"As far as I know Day didn't support the CDL - but he liked Jim Keegstra." Green, who now lives in B.C. claims Day corresponds with him. "Usually if you write to an MLA you get a form letter, but when you get a four page letter back, you know he's listening. And the handwritten one's too. I know he's reading my letters - but nothing that could be used against him, you know. You gotta read between the lines."
Few Canadian politicians have a rap sheet of gaffes as long as Stockwell Day. When he won his first election in 1996, his acceptance speech was full of ambitious moral prescriptions that had nothing to do with his new job as a provincial legislator.
He "railed against homosexuals in the armed forces and pornography," reported the Red Deer advocate at the time. "He called for harsher penalties for violent crimes, and attacked other issues that belong in the federal domain."
From early on, Stockwell Day had big aspirations. "As a Christian, I acknowledge the lordship of Jesus Christ over the whole universe," explained Day in 1998, in response to a gaffe made against single-parent families. "I believe that the Bible is the infallible word of God and every word in it, cover to cover, is true."
With this literalist belief in the Bible comes some unusual ideas that rarely gather press.
As one educator made notes in an informal presentation Day made in Red Deer during 1997, the Treasurer claimed the following things to be true: 1) The earth is 6,000 years old; 2) Adam and Eve were real people; 3) Humans and dinosaurs co-existed; and 4) There's as much evidence for creation as evolution. The educator declines to be named because he believes Day to be vengeful and worries that a public comment could affect local school funding.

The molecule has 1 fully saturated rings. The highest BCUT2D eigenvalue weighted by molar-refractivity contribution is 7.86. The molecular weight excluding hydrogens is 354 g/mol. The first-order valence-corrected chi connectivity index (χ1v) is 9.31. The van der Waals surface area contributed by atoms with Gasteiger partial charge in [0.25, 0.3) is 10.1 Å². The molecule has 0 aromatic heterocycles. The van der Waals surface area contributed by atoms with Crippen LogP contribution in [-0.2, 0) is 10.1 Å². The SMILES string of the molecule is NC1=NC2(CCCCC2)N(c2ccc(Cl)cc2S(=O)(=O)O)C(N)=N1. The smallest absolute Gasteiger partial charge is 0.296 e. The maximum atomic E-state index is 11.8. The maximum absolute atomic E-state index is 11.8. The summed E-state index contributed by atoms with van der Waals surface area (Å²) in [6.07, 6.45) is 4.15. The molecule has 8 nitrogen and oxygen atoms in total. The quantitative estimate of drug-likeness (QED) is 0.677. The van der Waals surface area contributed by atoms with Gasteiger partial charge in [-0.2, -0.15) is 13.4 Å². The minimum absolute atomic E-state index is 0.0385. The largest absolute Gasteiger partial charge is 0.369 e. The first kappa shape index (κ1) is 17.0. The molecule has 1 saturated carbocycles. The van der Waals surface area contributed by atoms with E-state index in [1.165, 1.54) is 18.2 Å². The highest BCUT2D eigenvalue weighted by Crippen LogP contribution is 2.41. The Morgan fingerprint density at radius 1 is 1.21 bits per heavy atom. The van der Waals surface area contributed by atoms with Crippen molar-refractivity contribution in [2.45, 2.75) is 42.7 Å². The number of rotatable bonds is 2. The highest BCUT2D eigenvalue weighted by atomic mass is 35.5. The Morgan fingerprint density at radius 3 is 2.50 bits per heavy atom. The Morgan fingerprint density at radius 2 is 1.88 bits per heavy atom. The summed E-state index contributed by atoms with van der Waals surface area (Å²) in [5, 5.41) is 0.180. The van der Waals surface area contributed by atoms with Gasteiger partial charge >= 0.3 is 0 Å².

Around Keegtra's Bentley garage, fundamentalism was the common thread: in learning how to love God better, some of these men somehow learned how to hate, too. Day and Keegstra might not agree on Christian eschatology or conspiracy theory, but the fact of the matter is that Stockwell Day won the respect of men who have, more or less, decided that everyone is against them. Not just because Stock is a local boy done good, but because, as Jim Green put it, "he's a good Christian." Green and Keegstra attended a few 6am prayer meetings that pastor Day led for local menfolk.
"I realized that Mr. Day had a certain quality: it is the knowledge and experience in his life - from his Dad, too," says Green. "The people in North Red Deer [where Day was elected provincially in 1986], the Christian people, they liked what he stood for and talked him into moving there," says Green. "He was always pushed: people wanted someone with strong principles. I paraded [protested] with Day and his people in front of a school in Red Deer - against sex education." Self-avowed libertarian Gary Botting describes Day as a friend. "Stock and I would pick each other's brains," he recalls. "Politics, a lot to do with education, a bit to do with what was going to happen with Keegstra. I found him very much down to earth."
Botting is a fascinating figure: despite articling with Doug Christie as a lawyer in 1991, by 1996 Botting had completely disavowed Christie's "anti-Semitic, pro-Nazi agenda," as he put it. Throughout the 1980s, Botting prepared briefs for the local RCMP about the activities of Keegstra, Long and other members of the far right. But at the same time, Botting maintained extensive correspondence with - and sometimes hosted - insurgent racialists from the Western Guard and the American Anti-Communist Federation.
In 1991, Botting championed the case of Howard Pursley, a 250-pound Texan neo-Nazi - in his bid for political refugee status. His dismissal from Red Deer college was based in his controversial support of Keegstra - as a civil liberties case - and his own curious attempt to bring Keegstra's favorite book, The Hoax of the Twentieth Century, into his own college classroom.
Nevertheless, Botting remains convinced that his motives were pure and that both he and Day were above the repugnant but legitimate views of the Christian Defence League. "Day was concerned about the notion of free speech - the principle of free speech of where I was coming from. He understood. Not everyone did." Botting is emphatic: "Day didn't buy into Keegstra's anti-Semitic platform at all. Put it this way, if it had to be a Christian world - God help us - you'd want Day there."
(Gordon Laird is an award-winning journalist and author of Slumming it at the Rodeo: the Cultural Roots of Canada's Right-wing Revolution, Douglas and McIntyre. This feature originally appeared in Toronto's NOW magazine).